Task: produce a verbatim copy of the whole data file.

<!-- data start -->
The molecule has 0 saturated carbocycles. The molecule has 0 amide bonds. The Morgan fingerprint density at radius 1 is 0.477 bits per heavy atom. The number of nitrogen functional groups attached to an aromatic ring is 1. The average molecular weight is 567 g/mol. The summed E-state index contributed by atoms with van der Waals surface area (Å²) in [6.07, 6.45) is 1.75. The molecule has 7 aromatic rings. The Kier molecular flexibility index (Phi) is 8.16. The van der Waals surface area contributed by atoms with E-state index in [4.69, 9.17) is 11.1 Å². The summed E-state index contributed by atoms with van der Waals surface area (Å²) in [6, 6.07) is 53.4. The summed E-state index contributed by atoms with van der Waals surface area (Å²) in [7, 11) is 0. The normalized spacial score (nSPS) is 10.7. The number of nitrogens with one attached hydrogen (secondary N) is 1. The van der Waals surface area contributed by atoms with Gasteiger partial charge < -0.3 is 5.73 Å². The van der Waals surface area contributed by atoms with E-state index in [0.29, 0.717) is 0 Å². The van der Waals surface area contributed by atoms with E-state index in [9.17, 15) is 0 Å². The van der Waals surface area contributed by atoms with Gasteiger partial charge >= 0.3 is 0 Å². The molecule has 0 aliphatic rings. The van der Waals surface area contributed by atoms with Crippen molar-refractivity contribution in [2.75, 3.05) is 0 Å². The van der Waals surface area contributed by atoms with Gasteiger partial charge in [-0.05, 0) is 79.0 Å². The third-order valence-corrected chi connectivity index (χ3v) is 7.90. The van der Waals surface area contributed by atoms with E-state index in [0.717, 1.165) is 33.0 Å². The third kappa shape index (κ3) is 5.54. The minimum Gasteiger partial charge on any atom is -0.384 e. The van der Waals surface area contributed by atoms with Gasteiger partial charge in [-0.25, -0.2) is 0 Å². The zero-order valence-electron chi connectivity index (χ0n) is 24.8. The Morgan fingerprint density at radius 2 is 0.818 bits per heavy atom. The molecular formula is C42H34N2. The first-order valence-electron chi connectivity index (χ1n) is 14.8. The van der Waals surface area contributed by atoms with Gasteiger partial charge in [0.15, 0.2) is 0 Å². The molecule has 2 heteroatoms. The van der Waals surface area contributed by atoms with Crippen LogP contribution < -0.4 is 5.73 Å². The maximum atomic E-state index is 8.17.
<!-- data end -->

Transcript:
The molecule has 0 saturated carbocycles. The molecule has 0 amide bonds. The Morgan fingerprint density at radius 1 is 0.477 bits per heavy atom. The number of nitrogen functional groups attached to an aromatic ring is 1. The average molecular weight is 567 g/mol. The summed E-state index contributed by atoms with van der Waals surface area (Å²) in [6.07, 6.45) is 1.75. The molecule has 7 aromatic rings. The Kier molecular flexibility index (Phi) is 8.16. The van der Waals surface area contributed by atoms with E-state index in [4.69, 9.17) is 11.1 Å². The summed E-state index contributed by atoms with van der Waals surface area (Å²) in [6, 6.07) is 53.4. The summed E-state index contributed by atoms with van der Waals surface area (Å²) in [7, 11) is 0. The normalized spacial score (nSPS) is 10.7. The number of nitrogens with one attached hydrogen (secondary N) is 1. The van der Waals surface area contributed by atoms with Gasteiger partial charge < -0.3 is 5.73 Å². The van der Waals surface area contributed by atoms with E-state index in [0.29, 0.717) is 0 Å². The van der Waals surface area contributed by atoms with E-state index in [9.17, 15) is 0 Å². The van der Waals surface area contributed by atoms with Gasteiger partial charge >= 0.3 is 0 Å². The molecule has 0 aliphatic rings. The van der Waals surface area contributed by atoms with Crippen molar-refractivity contribution in [2.75, 3.05) is 0 Å². The van der Waals surface area contributed by atoms with Gasteiger partial charge in [-0.05, 0) is 79.0 Å². The third-order valence-corrected chi connectivity index (χ3v) is 7.90. The van der Waals surface area contributed by atoms with E-state index in [0.717, 1.165) is 33.0 Å². The third kappa shape index (κ3) is 5.54. The minimum Gasteiger partial charge on any atom is -0.384 e. The van der Waals surface area contributed by atoms with Gasteiger partial charge in [-0.25, -0.2) is 0 Å². The zero-order valence-electron chi connectivity index (χ0n) is 24.8. The Morgan fingerprint density at radius 2 is 0.818 bits per heavy atom. The molecular formula is C42H34N2. The first-order valence-electron chi connectivity index (χ1n) is 14.8. The van der Waals surface area contributed by atoms with Gasteiger partial charge in [0.15, 0.2) is 0 Å². The molecule has 2 heteroatoms. The van der Waals surface area contributed by atoms with Crippen LogP contribution < -0.4 is 5.73 Å². The maximum atomic E-state index is 8.17.